If you already have this type of flooring in your home, ask an expert about formaldehyde testing to see if you are at risk.  

Difficult to Repair

If damaged, laminate may be irreparable. While this material is cheaper at the onset, more expensive materials like hardwood can typically be repaired, whereas you typically need to replace laminate floors that see lots of damage.

Cutting Process Can Release Contaminants

Cutting laminate floors to size may release contaminants into your air. This includes sawdust with adhesives, inks, dyes, plastics, and coatings.

Tile Flooring

Tile is a top-notch flooring option that offers many pros and few cons. Whether you are reflooring a small part of your home or large sections of your space, consider the following pros and cons of tile flooring.

Pros of Tile

Tile is a high-quality flooring material with many benefits. This flooring promotes good air quality and healthy environments in homes and workplaces. A few reasons to choose tile flooring for your spaces include:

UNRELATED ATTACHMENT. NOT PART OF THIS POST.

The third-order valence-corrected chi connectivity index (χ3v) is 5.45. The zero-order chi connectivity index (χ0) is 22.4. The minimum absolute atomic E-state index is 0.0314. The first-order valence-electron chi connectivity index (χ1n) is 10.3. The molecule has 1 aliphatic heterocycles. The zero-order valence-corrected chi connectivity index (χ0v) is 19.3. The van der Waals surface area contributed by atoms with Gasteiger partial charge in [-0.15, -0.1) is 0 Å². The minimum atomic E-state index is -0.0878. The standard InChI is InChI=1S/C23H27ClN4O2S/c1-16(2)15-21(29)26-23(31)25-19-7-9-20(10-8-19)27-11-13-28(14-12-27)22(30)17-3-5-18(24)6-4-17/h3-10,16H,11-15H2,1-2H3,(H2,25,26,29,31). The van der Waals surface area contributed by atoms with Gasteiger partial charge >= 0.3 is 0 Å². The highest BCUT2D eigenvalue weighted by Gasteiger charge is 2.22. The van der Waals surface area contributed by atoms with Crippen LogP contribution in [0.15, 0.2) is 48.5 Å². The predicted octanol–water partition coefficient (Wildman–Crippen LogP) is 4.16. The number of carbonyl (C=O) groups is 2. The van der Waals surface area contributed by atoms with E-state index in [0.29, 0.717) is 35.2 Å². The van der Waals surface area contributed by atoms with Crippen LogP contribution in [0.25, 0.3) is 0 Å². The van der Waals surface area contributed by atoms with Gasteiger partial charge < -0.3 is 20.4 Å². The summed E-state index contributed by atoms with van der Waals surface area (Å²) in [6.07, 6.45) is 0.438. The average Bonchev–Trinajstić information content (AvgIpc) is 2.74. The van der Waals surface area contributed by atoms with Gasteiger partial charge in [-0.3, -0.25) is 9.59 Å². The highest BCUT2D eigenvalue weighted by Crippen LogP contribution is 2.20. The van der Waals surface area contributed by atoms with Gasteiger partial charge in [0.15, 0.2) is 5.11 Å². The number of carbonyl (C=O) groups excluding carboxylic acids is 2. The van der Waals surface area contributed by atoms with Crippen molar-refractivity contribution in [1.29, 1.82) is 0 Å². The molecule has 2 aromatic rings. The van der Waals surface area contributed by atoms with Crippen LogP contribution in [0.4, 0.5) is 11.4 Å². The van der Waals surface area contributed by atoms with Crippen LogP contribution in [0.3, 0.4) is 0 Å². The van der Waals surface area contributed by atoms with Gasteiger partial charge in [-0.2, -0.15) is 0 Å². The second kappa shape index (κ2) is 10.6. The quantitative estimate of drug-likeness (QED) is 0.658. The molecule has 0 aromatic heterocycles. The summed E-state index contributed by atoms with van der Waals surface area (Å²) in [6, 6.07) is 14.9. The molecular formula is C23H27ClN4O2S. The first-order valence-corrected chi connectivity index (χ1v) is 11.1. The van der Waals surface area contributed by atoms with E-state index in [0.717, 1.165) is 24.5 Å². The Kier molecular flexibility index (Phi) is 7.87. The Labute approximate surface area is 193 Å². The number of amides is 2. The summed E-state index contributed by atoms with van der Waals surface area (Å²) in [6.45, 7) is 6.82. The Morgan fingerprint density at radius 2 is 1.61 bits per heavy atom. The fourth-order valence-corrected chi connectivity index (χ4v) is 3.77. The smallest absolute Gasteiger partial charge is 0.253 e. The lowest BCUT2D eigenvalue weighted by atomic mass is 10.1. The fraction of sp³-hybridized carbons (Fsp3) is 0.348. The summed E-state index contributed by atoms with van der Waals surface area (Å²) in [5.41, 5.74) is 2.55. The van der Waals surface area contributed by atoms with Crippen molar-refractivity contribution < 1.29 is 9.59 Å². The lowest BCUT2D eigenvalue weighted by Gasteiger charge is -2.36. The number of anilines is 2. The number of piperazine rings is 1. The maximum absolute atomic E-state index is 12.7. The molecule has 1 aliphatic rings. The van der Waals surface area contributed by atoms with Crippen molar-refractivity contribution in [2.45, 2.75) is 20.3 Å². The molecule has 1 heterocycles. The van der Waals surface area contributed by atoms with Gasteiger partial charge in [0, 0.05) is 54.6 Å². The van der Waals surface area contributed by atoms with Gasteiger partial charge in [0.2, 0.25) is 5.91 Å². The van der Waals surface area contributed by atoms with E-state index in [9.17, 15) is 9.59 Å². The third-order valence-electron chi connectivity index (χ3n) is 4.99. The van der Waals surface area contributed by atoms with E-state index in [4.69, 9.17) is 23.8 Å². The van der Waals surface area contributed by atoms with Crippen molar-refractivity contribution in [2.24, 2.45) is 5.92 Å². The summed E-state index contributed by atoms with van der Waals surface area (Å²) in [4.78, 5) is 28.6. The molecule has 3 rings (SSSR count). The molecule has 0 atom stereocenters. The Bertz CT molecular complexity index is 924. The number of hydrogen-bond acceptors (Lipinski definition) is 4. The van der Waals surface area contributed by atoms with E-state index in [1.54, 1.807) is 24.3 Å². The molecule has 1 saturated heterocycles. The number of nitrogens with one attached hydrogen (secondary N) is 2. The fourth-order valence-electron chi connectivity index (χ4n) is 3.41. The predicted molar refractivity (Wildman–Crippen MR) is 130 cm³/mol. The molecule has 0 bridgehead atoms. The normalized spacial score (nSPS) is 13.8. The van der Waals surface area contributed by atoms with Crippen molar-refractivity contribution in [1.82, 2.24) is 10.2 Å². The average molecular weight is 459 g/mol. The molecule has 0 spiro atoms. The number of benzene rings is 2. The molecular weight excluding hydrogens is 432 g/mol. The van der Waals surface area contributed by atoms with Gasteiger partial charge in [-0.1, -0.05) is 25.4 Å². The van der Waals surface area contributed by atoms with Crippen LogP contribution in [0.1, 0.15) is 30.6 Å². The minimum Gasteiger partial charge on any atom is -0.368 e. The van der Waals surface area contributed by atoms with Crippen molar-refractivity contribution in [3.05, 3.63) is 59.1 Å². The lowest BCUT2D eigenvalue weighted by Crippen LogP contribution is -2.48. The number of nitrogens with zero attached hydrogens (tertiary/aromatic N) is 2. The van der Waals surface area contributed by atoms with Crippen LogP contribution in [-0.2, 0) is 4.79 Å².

• This material helps reduce energy consumption through retaining heat, can be sourced sustainably, and offers a number of other environmental benefits.
  • Highly water-resistant
  • Can be installed cutting fewer individual pieces
  • Cleanable, durable material that does not contain the organic compounds that allow mold to grow 
  • Because it is an easy-to-clean material, tile eliminates the need for harsh cleaning chemicals that may be a source of VOCs. Routine cleanings can keep tile looking new for years to come.  
  • Tile’s hard, smooth surface does not harbor mites, dust, mold, or bacteria.